The political parties are the most corrupt institutions in Nepal, says a new survey carried out by an international anti-corruption watchdog. The study also reveals more than one in three South Asians who deal with public services are forced to pay bribe.
The Transparency International (TI's) report states people in Nepal, Bangladesh, India, Maldives, Pakistan and Sri Lanka regularly have to pay bribes when dealing with their public institutions, be it to speed up paper works, avoid problems with authorities such as the police, or simply access basic services. The report surveyed 7,500 people from 2010 and 2011.Over 53.7 per cent of respondents surveyed in Nepal perceived the political parties as the most corrupt institutions, followed by the legislature and the police as the second and the third corrupt institutions respectively.
People named the political parties as the most corrupt institution as the governments formed after the Constituent Assembly elections failed to control corruption as they had promised before Jana Andolan II in 2006. The report entitled "Daily Lives and Corruption, Public Opinion in South Asia" has named the business sector, media, public officials, judiciary, NGOs, religious bodies, military and education system as corruption-prone institutions in Nepal.
Out of the total 1,044 people who were surveyed to examine the reasons and frequency of bribe in Nepal, major reason for paying bribe was to speed things up to receive a service entitled and avoid a problem. Thus it can be concluded that people are sick of paying bribes just to get on with their daily lives, and they are sick of sleaze and undue influence of public servants. So it is an urgent need for the stake holders, constitutional bodies and civil society in Nepal to address this social evil.
Now days, the issue of party finance and political corruption has gained increased international attention, and a variety of officials and activists around the world have begun to address the problem through public awareness campaigns, legislative initiatives, reporting requirements, and spending limits. Corruption related to political party funding poses one of the greatest threats to democratic and economic development worldwide. Corrupt election finance practices compromise the greatest asset of democracy: the faith and support of ordinary citizens in the political system. Opaque finances and undemocratic decision-making discourage participation in political parties and encourage cynicism about the prospects for reform.
The concept of party varies widely from north to south, from authoritarian to democratic regimes and from emerging to established democracies. But whatever form political organization takes, there is a common problem: how to find sufficient financial resources to fund the activities the political organizations wish to pursue. Competition between political parties divided on ideological, economic, social, factional or ethnic lines depends on finance; drives up the costs of campaigning and intensifies the search for additional or new income streams. Many observers speculate that political party funding in emerging democracies is often from illegitimate sources. In the past, for those parties orientated towards Communist alliance on the ideological ground, aid came from Eastern European countries- the Soviet alliance, and, for traditional or authoritarian parties, United States supported financially.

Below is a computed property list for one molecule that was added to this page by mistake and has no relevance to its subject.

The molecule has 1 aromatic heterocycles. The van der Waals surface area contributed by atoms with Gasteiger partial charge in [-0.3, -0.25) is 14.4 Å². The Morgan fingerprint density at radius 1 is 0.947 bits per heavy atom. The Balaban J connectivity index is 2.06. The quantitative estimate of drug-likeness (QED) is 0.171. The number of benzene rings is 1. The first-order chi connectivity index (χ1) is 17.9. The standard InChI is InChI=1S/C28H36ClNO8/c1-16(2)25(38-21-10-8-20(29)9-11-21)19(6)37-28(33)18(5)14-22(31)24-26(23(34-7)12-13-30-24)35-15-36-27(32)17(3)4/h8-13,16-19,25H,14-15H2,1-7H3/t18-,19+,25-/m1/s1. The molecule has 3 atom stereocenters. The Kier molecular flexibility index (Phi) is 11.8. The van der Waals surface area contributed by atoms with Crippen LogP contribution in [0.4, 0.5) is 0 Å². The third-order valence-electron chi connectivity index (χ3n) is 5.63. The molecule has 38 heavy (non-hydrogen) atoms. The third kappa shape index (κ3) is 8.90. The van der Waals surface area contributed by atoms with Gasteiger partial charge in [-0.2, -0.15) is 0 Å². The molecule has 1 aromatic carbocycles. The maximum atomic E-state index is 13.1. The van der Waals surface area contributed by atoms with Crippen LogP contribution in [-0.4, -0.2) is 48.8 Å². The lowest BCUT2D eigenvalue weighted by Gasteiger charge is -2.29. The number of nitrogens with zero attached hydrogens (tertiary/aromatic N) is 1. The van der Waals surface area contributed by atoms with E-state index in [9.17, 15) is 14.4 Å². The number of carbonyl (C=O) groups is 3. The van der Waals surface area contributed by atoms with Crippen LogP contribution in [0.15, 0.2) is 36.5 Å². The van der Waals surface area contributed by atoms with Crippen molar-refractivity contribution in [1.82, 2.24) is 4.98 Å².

Nepalese political contexts
One of the main features of political parties in Nepal is their relatively short history. Only some were founded before the democratic movement of 1950s and they are the left party, Nepal Communist Party, and, centrist party, the Nepali Congress. Nepal modern political history begins after the overthrow of Rana regime- a family hierarchical system, in 1950 under the leadership of Nepali Congress. After the success of this revolution, democratic set up was established. But the democracy is still in the nascent phase due to subsequent coup- d’états by the monarchy and over extended transitional period. These events can be categorized in three phases. In 1960, then King had abolished multiparty democracy and assumed absolute power with the system of party-less Panchayat regime. Then in 1990, a popular mass movement was organized by the Nepali Congress and United Left Front resulting in the restoration of democracy and constitutional monarchy. Again in 2002 partially and in 2005 fully, king captured the state power giving the security reason to quell the insurgency of Maoists-an ultra-left armed group. The spring uprising of 2006, by the coordination of seven political parties and Nepal Communist Party (Maoist) abolished monarchy. After the election of Constitutional Assembly in 2008, there are three major parties in the political spectrum of Nepal; the Nepal Congress, Nepal Communist Party (Unified Marxist and Leninist) and Unified Nepal Communist Party (Maoist). The Maoist is the single largest party in the assembly at present. The Maoist had even engaged in a long term people’s war from 1996 to 2006. With deficiency of multiparty democratic system to flourish, low levels of economic development, and traditional political constituencies based on tribal, ethnic, and regional interests rather than on ideology, Nepalese political systems remain fragile and weak.